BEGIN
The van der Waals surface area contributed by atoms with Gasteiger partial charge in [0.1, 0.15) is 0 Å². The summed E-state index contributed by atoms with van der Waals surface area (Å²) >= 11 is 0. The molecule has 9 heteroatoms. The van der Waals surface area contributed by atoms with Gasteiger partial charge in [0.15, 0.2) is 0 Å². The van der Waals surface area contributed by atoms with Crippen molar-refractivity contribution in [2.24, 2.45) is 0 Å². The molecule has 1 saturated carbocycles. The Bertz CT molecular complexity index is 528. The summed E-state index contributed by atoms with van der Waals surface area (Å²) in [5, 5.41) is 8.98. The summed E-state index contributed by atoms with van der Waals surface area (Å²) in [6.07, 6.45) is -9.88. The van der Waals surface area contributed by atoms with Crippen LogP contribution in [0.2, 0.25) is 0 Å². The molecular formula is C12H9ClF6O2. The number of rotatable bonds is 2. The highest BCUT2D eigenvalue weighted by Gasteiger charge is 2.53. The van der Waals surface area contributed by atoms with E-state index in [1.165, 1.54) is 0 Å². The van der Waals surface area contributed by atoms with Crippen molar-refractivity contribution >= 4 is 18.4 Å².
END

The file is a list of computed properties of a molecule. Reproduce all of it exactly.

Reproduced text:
The van der Waals surface area contributed by atoms with Gasteiger partial charge in [0.1, 0.15) is 0 Å². The summed E-state index contributed by atoms with van der Waals surface area (Å²) >= 11 is 0. The molecule has 9 heteroatoms. The van der Waals surface area contributed by atoms with Gasteiger partial charge in [0.15, 0.2) is 0 Å². The van der Waals surface area contributed by atoms with Crippen molar-refractivity contribution in [2.24, 2.45) is 0 Å². The molecule has 1 saturated carbocycles. The Bertz CT molecular complexity index is 528. The summed E-state index contributed by atoms with van der Waals surface area (Å²) in [5, 5.41) is 8.98. The summed E-state index contributed by atoms with van der Waals surface area (Å²) in [6.07, 6.45) is -9.88. The van der Waals surface area contributed by atoms with Crippen LogP contribution in [0.2, 0.25) is 0 Å². The molecular formula is C12H9ClF6O2. The number of rotatable bonds is 2. The highest BCUT2D eigenvalue weighted by Gasteiger charge is 2.53. The van der Waals surface area contributed by atoms with E-state index in [1.165, 1.54) is 0 Å². The van der Waals surface area contributed by atoms with Crippen molar-refractivity contribution >= 4 is 18.4 Å².